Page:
Staying Together – The Pros:

  • No messy break-up.
  • We live in a world of Skyping and texting–it’s easier to stay connected!
  • You could plan a visit to see each other and have that to look forward to.
  • It’s only three months. 
  • You’ll have a better shot of staying together in the long run!

Staying Together – The Cons:

  • You will need to be prepared to devote a lot of free time to communication.
  • You may feel lonely from time to time—especially if you see your friends going on dates.
  • Making trips to see each other could get expensive.
  • The stress of it may end the relationship. 

Most guys mentioned one key factor in making the decision: how long have you been in a relationship before the summer begins?  If you’ve been together long enough that serious feelings have developed, breaking it off for the summer may be harder than putting in the extra effort to stay connected.  If you haven’t been together that long, putting things on hold might be easier until the fall.  That way, you will have time to discover if you both still want to see where things go with your relationship.  Plus, just because you put things on hold doesn’t mean you can’t keep in touch!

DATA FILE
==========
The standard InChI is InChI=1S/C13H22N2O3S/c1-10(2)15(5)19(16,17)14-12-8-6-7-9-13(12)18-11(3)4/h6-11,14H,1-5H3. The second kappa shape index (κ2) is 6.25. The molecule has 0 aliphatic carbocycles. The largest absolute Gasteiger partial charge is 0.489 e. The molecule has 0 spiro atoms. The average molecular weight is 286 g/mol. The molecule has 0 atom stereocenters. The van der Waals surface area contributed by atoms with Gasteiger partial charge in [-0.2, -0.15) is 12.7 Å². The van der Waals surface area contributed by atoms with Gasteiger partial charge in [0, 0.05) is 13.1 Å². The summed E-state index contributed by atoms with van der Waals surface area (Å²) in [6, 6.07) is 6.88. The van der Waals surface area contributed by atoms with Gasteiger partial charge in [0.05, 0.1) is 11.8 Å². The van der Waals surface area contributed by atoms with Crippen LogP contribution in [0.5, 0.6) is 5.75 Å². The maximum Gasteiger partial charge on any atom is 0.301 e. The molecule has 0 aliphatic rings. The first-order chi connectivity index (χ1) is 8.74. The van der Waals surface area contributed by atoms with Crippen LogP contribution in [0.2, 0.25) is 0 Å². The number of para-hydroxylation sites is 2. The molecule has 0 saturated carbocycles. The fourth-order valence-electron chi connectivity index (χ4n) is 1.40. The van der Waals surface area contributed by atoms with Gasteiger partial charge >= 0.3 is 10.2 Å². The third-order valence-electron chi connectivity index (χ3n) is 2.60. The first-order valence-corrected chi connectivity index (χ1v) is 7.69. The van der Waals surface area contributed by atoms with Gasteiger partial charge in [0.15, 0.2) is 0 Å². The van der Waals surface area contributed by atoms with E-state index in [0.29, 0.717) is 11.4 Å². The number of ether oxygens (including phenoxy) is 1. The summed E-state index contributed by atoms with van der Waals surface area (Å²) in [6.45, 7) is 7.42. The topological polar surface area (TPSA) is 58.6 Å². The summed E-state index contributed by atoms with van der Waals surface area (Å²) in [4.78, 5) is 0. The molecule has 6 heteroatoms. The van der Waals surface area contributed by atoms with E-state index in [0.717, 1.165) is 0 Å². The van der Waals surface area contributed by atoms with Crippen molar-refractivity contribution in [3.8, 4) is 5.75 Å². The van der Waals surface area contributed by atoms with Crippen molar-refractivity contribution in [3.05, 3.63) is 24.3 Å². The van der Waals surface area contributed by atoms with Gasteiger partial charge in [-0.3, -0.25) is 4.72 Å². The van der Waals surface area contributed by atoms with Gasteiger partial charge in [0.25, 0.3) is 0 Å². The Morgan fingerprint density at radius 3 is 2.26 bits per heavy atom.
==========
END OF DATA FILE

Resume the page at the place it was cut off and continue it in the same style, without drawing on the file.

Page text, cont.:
Now that you know what the guys think you can start to figure out what you think about the state of your relationship.  Now you’re totally prepared to tackle the decision you’ve been dreading so that you can focus on all of the awesome things you will do this summer.  Good luck, collegiettes!
 
Photo Credits:
http://www.wwwdatingguide.com/2011/12/guest-post-exploring-open-relationships/
http://www.getyour-x-back.com/breaking-up-is-hard-to-do/
http://www.salon.com/2003/07/02/blonde_2/
http://www.layoutsparks.com/1/39633/love-young-couple-hugging.html
http://www.google.com/imgres?um=1&hl=en&client=firefox-a&sa=N&rls=org.mozilla:en-US:official&biw=1225&bih=787&tbm=isch&tbnid=KTwJ_FxEnxHilM:&imgrefurl=http://www.wwjanedo.com/&docid=GzqvLBiHxjdrpM&imgurl=http://2.bp.blogspot.com/-ZXY81dTYuFw/To4nXFa1J3I/AAAAAAAACgI/lvKdSSKR_WE/s1600/thumb.php.jpg&w=400&h=266&ei=x7OIT5mvMoqVgweM75DQCQ&zoom=1&iact=hc&vpx=287&vpy=136&dur=288&hovh=183&hovw=275&tx=175&ty=102&sig=111875194163658295135&page=1&tbnh=142&tbnw=198&start=0&ndsp=24&ved=1t:429,r:13,s:0,i:98

Brooke Hofer is a senior at the University of Missouri. She is majoring in Strategic Communications through the School of Journalism while also pursuing minors in Classics, Psychology and a general Honors degree. In addition to writing for Her Campus, Brooke is an active member of Kappa Delta Sorority (Epsilon Iota chapter), Vice President of Sigma Alpha Pi, and she is a barista in the Columbia, Missouri area. Brooke loves working out, writing short stories, reading old books, and spending time with her family and friends in Kansas City. She hopes to eventually travel the world while working in the advertising or public relations industry.